On Sunday evening, everyone at the University of Illinois at Urbana-Champaign received this email saying that classes would be in session on Monday, Jan. 27:
The email was sent by the university chancellor, Phyllis Wise.
Given the weather forecast for Monday, the student body was not thrilled about being denied a day off...
And several responded by tweeting under the hashtag #FuckPhyllis.
While the tweets were mean-spirited to begin with, they escalated into aggression very quickly.
And shortly after that, for some, the attacks took a racist turn.
The attacks continued via a parody account created for Chancellor Wise, which racked up over 1,000 followers in a few minutes.
Some students even created a Change.com petition asking that classes be canceled. By 2 a.m. Monday morning, it had amassed over 7,000 signatures.
Although the insults continued late into the night, there was considerable backlash from Twitter users who had noticed the hashtag and found it to be problematic.
UIUC alumna Suey Park, who has played an active role in past hashtag movements, told BuzzFeed via email:
"I'd expect this from the student body. As you might have seen in the hashtag convo, many stated that they were also Chief fans. The Chief is a racist mascot that was officially banned from the university, yet continues to exist as an unofficial mascot. If you step foot on campus, you will see heavy Chief support still.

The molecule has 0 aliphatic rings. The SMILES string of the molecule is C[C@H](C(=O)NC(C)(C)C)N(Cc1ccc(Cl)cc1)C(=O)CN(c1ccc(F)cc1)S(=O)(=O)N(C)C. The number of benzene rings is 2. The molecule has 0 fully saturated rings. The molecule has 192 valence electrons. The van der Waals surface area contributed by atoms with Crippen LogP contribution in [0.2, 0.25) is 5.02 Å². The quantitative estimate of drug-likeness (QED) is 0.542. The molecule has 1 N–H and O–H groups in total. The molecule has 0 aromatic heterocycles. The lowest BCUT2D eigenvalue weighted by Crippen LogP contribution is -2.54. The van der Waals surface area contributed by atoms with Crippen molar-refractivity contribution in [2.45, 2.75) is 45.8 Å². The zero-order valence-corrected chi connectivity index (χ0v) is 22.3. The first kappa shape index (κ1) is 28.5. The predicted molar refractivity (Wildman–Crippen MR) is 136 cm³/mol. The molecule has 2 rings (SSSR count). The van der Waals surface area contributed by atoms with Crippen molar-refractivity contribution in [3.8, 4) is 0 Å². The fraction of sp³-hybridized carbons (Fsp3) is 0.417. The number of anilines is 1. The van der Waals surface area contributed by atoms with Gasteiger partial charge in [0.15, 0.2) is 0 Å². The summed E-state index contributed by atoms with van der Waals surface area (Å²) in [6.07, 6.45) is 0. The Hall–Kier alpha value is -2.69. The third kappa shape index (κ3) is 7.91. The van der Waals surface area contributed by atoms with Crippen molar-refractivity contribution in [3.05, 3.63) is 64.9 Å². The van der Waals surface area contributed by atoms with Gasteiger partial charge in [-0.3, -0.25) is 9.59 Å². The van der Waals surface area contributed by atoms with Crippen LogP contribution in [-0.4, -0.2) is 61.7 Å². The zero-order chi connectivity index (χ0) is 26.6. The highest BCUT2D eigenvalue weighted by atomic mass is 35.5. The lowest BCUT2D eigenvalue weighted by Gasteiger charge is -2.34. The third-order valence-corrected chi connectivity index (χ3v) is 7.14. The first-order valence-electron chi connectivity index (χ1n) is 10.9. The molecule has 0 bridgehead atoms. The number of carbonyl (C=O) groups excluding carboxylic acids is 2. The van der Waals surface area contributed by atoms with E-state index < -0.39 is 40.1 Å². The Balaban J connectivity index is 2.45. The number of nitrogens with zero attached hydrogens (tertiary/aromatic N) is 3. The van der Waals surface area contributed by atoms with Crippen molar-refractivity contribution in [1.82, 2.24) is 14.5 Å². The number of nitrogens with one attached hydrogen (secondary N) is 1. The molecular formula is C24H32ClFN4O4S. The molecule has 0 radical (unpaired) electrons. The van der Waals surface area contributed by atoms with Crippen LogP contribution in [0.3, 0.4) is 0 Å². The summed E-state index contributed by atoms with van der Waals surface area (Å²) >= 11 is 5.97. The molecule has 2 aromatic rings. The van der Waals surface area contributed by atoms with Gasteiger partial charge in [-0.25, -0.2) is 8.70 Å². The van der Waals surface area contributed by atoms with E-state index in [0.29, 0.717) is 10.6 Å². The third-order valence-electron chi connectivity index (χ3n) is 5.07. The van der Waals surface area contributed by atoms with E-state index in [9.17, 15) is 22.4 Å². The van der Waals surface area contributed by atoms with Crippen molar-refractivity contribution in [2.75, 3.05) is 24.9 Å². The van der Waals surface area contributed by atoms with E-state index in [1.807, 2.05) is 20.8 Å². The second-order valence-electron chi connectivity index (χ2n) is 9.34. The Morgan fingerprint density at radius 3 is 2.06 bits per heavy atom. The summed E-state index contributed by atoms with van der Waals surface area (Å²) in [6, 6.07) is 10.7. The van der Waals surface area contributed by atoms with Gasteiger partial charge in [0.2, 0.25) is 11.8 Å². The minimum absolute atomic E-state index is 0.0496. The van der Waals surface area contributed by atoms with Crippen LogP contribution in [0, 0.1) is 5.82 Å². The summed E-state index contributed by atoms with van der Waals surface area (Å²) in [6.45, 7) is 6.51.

There was a hate crime my senior year in which a Sikh law professor was stabbed in the throat on the anniversary of Pearl Harbor. The white attacker screamed "this is my country" and stabbed the professor. It showed me that being different can lead to violence, despite what kind of status a person has achieved. It drove me crazy how it seemed such a few of us were affected by the news of the hate crime. It drove me absolutely crazy. And to see those same students tweeting and using Facebook to promote racism during such a sensitive time for me was scarring. Seeing hate (including again tonight) online made my physical spaces feel less safe.
We can't continue turning away from holding students accountable for their behavior in digital spaces. "Safe spaces" are a university aspiration, but may disassociate online behavior from student life, which is concerning in an increasingly digital age... The campus needs to take bias-motivated incidents on the internet more seriously."
Alumna Mikki Kendall, who graduated from UIUC in 2005, added:
"I wouldn't say U of I was racially aware or really sensitive. They had just begun to admit they had a retention problem with people of color, and much of Champaign-Urbana was (and still is I suspect) semi segregated. It wasn't overt, but things like grammar school district lines, location of low income housing, and bus routes made it noticeable to me... There were a lot of micro aggressions on that campus and in that town when I was there. Chancellor Wise is after my time, but I have heard generally good things about her."